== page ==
While conferencing solutions may you record the video, they don’t all provide a platform for sharing the recording later. Meeting hosts often have two choices: Record the meeting to a file locally on their computer or record it to the cloud storage of the vendor. Let’s look at the latter first.

A recording on the cloud sounds like a perfect option, but there are usually size or time limitations on those recordings. And yes, recording this way will cost you extra in most cases. In addition, the meeting’s host is usually the only one who has access to the video. The worker that missed the meeting can’t just click to watch it when they have the time. In many cases, the host can’t share the video but only has the option to download it. Which leads back to the first choice of recording locally.

Whether recorded locally or downloaded after, how does that video file become available to workers who need to see it? Video files can be large, usually too large to share via email. Uploading them to public video sites, even as unlisted videos, puts your internal company information at risk of being discovered.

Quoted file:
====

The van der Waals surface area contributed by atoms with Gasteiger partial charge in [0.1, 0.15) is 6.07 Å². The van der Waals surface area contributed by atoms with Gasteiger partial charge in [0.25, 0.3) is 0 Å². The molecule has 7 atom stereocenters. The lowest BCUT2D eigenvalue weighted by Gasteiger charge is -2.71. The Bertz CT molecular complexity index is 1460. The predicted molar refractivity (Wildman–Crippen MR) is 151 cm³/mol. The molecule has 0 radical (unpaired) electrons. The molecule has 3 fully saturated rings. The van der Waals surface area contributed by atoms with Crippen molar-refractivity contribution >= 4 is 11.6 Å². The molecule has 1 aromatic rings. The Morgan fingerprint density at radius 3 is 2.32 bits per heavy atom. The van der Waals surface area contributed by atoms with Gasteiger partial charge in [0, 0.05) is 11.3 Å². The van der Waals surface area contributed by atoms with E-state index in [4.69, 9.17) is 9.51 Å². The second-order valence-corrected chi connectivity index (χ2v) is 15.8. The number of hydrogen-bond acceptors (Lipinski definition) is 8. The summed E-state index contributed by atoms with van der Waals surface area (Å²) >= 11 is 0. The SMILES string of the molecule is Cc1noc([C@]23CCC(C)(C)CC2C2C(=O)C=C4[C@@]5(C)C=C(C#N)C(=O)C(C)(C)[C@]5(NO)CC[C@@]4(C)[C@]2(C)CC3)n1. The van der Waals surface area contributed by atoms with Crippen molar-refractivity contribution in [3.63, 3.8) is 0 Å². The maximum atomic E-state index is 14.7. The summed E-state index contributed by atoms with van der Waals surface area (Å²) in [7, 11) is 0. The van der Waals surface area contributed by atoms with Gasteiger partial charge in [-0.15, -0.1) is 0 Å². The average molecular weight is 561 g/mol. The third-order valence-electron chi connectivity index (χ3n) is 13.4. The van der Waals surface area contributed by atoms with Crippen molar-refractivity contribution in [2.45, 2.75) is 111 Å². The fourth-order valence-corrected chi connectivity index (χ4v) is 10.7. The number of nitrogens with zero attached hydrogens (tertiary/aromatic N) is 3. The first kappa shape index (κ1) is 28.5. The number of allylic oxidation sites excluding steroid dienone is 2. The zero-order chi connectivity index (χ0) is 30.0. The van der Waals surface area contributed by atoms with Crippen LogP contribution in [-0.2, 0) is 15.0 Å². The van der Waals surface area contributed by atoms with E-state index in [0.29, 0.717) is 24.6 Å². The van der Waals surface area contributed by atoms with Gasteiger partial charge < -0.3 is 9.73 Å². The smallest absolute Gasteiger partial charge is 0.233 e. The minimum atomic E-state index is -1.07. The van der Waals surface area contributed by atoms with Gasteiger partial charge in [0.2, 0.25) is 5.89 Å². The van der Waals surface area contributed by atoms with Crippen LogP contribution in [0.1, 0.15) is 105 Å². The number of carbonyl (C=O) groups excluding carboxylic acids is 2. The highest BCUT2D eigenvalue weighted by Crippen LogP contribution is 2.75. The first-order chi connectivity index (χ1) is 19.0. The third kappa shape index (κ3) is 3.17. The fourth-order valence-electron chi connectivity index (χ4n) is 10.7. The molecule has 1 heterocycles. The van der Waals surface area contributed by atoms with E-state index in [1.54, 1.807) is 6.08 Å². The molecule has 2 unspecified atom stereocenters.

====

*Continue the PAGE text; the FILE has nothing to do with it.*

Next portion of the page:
The solution?

Use an online video provider to upload your meetings and provide a secure on-demand option for employees to watch when their schedule allows.

Supervisors can still supervise

One of the many issues facing companies with remote workers is supervision. How do you know your workers are actually working? There are some drastic options that require your employees to install software that lets you watch what they are doing. While effective, they don’t do much for employee morale. But when live video meetings between coworkers or managers are recorded, then made available via an online video platform, supervisors can check in discreetly and see how the employees are working during the meeting. If any issues arise, the managers can follow up directly and take whatever action is appropriate.

Video conferencing doesn’t scale